Bristol Myers Squibb announced Friday morning that it is buying Turning Point Therapeutics, a clinical-stage precision oncology company, for $4.1 billion.
The purchase of Turning Point, which develops investigational medicines designed to target mutations associated with oncogenesis, bulks up BMS’ oncology portfolio.
Turning Point’s main asset is repotrectinib, a tyrosine kinase inhibitor targeting the ROS1 and NTRK oncogenic drivers of non-small cell lung cancer. Repotrectinib has received three Breakthrough Therapy designations from the Food and Drug Administration and the company expects the drug to be approved in the latter part of 2023.
“With Bristol Myers Squibb’s leadership in oncology, strong commercial capabilities and manufacturing footprint, we will be able to further accelerate the pace at which we can bring our novel medicines to benefit people diagnosed with cancer around the world,” said Turning Point CEO Dr. Athena Countouriotis in a statement.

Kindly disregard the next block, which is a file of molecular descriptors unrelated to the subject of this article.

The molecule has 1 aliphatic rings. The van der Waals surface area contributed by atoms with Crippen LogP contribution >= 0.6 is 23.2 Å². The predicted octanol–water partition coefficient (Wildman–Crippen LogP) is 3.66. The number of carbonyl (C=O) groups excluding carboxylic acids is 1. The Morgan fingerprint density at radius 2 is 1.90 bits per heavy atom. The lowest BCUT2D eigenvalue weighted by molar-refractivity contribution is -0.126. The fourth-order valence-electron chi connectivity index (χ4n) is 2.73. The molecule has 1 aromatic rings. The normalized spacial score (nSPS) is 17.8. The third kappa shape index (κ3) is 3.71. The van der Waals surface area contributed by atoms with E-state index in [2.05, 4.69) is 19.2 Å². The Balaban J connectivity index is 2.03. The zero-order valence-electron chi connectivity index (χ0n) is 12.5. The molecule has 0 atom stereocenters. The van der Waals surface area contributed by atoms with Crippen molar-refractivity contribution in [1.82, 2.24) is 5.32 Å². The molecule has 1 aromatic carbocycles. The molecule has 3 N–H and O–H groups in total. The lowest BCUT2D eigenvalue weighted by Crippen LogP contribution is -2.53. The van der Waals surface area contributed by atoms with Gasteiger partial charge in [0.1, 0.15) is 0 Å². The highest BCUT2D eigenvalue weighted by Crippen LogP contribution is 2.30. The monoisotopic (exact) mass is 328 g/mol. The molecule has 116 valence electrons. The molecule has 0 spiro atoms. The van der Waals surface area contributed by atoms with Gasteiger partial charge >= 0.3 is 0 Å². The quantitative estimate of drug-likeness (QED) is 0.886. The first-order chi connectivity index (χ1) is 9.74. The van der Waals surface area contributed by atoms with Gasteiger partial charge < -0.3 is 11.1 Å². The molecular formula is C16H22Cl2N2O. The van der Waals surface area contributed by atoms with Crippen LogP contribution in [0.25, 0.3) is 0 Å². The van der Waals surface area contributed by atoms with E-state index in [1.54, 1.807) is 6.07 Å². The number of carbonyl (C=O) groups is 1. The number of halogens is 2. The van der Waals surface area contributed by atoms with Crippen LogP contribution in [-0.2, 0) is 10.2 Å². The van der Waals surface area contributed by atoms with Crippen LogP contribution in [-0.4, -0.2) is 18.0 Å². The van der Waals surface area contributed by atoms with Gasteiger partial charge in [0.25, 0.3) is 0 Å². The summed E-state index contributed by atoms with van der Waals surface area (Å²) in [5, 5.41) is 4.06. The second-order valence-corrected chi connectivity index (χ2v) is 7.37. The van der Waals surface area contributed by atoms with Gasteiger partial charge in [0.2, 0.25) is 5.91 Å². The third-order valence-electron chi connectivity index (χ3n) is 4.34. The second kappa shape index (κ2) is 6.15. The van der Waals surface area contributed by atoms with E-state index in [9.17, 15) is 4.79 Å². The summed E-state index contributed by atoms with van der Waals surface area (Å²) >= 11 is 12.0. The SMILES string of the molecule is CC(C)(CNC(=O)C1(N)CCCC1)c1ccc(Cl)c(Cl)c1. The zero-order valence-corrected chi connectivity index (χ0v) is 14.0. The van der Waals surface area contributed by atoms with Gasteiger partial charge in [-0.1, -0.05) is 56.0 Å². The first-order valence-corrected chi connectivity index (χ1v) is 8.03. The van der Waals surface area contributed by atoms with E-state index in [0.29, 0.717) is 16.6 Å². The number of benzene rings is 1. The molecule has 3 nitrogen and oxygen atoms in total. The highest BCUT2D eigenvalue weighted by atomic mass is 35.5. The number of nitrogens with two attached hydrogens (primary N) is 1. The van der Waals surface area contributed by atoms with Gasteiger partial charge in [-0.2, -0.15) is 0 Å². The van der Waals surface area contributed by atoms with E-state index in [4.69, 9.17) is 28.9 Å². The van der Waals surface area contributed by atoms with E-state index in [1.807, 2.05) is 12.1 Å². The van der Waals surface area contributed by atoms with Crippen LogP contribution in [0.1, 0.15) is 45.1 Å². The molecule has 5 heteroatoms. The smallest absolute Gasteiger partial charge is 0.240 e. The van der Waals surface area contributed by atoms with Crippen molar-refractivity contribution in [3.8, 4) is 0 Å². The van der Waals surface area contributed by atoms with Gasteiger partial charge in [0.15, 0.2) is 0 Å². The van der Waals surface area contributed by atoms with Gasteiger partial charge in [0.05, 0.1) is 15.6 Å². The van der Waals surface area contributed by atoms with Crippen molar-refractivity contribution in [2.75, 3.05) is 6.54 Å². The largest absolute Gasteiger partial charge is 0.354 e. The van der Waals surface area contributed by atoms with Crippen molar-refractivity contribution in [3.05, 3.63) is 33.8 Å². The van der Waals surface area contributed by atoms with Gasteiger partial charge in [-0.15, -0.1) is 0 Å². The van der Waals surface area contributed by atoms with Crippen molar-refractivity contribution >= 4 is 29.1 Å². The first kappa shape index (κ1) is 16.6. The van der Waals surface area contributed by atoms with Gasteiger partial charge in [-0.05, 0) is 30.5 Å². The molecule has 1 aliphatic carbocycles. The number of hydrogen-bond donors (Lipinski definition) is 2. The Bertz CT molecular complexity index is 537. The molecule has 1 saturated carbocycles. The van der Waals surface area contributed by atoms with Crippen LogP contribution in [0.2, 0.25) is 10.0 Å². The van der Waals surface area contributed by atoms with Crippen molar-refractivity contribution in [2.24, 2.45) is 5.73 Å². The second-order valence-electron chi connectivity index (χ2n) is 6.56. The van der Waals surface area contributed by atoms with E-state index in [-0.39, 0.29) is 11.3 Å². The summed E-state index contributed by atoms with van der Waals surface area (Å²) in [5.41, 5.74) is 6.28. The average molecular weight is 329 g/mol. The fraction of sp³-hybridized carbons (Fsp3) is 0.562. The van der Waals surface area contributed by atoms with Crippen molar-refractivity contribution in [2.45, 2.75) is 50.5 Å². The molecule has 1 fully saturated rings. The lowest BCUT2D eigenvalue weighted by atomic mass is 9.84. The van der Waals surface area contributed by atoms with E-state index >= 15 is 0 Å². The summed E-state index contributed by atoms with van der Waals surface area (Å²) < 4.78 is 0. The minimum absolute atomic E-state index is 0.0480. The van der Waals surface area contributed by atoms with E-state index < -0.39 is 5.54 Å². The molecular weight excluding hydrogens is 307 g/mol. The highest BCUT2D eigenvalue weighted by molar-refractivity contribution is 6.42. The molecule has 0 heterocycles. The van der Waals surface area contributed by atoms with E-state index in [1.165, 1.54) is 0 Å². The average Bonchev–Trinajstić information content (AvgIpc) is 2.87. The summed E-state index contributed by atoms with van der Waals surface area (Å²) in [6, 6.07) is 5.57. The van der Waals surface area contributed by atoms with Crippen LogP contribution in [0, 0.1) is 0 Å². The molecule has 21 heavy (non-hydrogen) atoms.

The deal is subject to regulatory approvals and is expected to close in the third quarter of 2022.
“The acquisition of Turning Point Therapeutics further broadens our leading oncology franchise by adding a best-in-class, late-stage precision oncology asset,” added BMS CEO Dr. Giovanni Caforio in the statement.
Oncology has been a driver for BMS’ financial success in recent reporting periods, despite the recent announcement that its Opdivo/Yervoy combo therapy for bladder cancer failed in a Phase III study.
In its latest recorded earnings, BMS posted revenues of $11.6 billion, marking an increase of 5% year-over-year.
The New York-based company saw sales of oncology drug Yervoy increase during the last quarter after European health regulators approved a combination treatment with Opdivo for patients with non-small cell lung cancer.
However, the company experienced revenue declines for cancer med Revlimid, down 5% year-over-year, and chemo drug Abraxane, down 32%.